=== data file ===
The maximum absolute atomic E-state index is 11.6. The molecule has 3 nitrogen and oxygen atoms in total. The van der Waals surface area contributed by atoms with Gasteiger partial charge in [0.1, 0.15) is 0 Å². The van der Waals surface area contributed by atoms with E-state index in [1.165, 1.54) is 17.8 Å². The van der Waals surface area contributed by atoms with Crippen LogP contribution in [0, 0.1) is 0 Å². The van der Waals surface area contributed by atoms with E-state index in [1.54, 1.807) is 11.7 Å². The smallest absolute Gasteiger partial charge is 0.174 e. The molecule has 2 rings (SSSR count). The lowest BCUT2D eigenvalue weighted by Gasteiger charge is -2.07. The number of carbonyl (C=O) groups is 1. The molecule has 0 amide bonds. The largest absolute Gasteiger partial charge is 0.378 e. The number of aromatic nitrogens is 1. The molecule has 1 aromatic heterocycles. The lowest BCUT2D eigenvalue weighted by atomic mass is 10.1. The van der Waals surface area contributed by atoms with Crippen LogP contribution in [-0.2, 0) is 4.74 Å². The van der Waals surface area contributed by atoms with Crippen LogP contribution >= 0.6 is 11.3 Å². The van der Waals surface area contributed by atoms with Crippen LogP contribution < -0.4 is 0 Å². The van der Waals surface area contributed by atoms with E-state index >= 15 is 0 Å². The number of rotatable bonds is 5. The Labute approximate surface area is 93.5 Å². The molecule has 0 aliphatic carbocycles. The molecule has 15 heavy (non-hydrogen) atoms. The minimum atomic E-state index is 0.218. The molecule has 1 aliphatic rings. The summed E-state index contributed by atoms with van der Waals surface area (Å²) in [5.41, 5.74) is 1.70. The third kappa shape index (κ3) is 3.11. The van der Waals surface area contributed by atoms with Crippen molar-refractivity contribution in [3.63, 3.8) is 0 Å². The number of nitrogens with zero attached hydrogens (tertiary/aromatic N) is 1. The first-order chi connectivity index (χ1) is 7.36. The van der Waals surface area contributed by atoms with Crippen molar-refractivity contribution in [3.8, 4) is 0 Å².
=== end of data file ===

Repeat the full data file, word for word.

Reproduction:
The maximum absolute atomic E-state index is 11.6. The molecule has 3 nitrogen and oxygen atoms in total. The van der Waals surface area contributed by atoms with Gasteiger partial charge in [0.1, 0.15) is 0 Å². The van der Waals surface area contributed by atoms with E-state index in [1.165, 1.54) is 17.8 Å². The van der Waals surface area contributed by atoms with Crippen LogP contribution in [0, 0.1) is 0 Å². The van der Waals surface area contributed by atoms with E-state index in [1.54, 1.807) is 11.7 Å². The smallest absolute Gasteiger partial charge is 0.174 e. The molecule has 2 rings (SSSR count). The lowest BCUT2D eigenvalue weighted by Gasteiger charge is -2.07. The number of carbonyl (C=O) groups is 1. The molecule has 0 amide bonds. The largest absolute Gasteiger partial charge is 0.378 e. The number of aromatic nitrogens is 1. The molecule has 1 aromatic heterocycles. The lowest BCUT2D eigenvalue weighted by atomic mass is 10.1. The van der Waals surface area contributed by atoms with Crippen LogP contribution in [-0.2, 0) is 4.74 Å². The van der Waals surface area contributed by atoms with Crippen LogP contribution >= 0.6 is 11.3 Å². The van der Waals surface area contributed by atoms with Crippen LogP contribution < -0.4 is 0 Å². The van der Waals surface area contributed by atoms with E-state index >= 15 is 0 Å². The number of rotatable bonds is 5. The Labute approximate surface area is 93.5 Å². The molecule has 0 aliphatic carbocycles. The molecule has 15 heavy (non-hydrogen) atoms. The minimum atomic E-state index is 0.218. The molecule has 1 aliphatic rings. The summed E-state index contributed by atoms with van der Waals surface area (Å²) in [5.41, 5.74) is 1.70. The third kappa shape index (κ3) is 3.11. The van der Waals surface area contributed by atoms with Crippen molar-refractivity contribution in [3.63, 3.8) is 0 Å². The number of nitrogens with zero attached hydrogens (tertiary/aromatic N) is 1. The first-order chi connectivity index (χ1) is 7.36. The van der Waals surface area contributed by atoms with Crippen molar-refractivity contribution in [3.8, 4) is 0 Å².